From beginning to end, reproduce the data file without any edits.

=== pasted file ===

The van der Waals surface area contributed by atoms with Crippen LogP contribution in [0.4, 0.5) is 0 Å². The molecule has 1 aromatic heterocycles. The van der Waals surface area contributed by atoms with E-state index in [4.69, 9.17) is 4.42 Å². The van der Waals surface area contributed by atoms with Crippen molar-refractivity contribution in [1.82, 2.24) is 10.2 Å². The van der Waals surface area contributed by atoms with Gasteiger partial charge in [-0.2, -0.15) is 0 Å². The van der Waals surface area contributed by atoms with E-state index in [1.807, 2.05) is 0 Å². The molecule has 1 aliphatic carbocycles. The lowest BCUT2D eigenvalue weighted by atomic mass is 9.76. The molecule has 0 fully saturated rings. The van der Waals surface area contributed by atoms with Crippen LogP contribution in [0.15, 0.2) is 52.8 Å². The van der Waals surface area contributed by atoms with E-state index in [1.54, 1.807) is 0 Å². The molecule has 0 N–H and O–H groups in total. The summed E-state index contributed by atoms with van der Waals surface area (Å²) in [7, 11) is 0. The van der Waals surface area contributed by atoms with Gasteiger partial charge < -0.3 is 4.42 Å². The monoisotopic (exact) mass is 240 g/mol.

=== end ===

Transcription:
The van der Waals surface area contributed by atoms with Crippen LogP contribution in [0.4, 0.5) is 0 Å². The molecule has 1 aromatic heterocycles. The van der Waals surface area contributed by atoms with E-state index in [4.69, 9.17) is 4.42 Å². The van der Waals surface area contributed by atoms with Crippen molar-refractivity contribution in [1.82, 2.24) is 10.2 Å². The van der Waals surface area contributed by atoms with Gasteiger partial charge in [-0.2, -0.15) is 0 Å². The van der Waals surface area contributed by atoms with E-state index in [1.807, 2.05) is 0 Å². The molecule has 1 aliphatic carbocycles. The lowest BCUT2D eigenvalue weighted by atomic mass is 9.76. The molecule has 0 fully saturated rings. The van der Waals surface area contributed by atoms with Crippen LogP contribution in [0.15, 0.2) is 52.8 Å². The van der Waals surface area contributed by atoms with E-state index in [1.54, 1.807) is 0 Å². The molecule has 0 N–H and O–H groups in total. The summed E-state index contributed by atoms with van der Waals surface area (Å²) in [7, 11) is 0. The van der Waals surface area contributed by atoms with Gasteiger partial charge < -0.3 is 4.42 Å². The monoisotopic (exact) mass is 240 g/mol.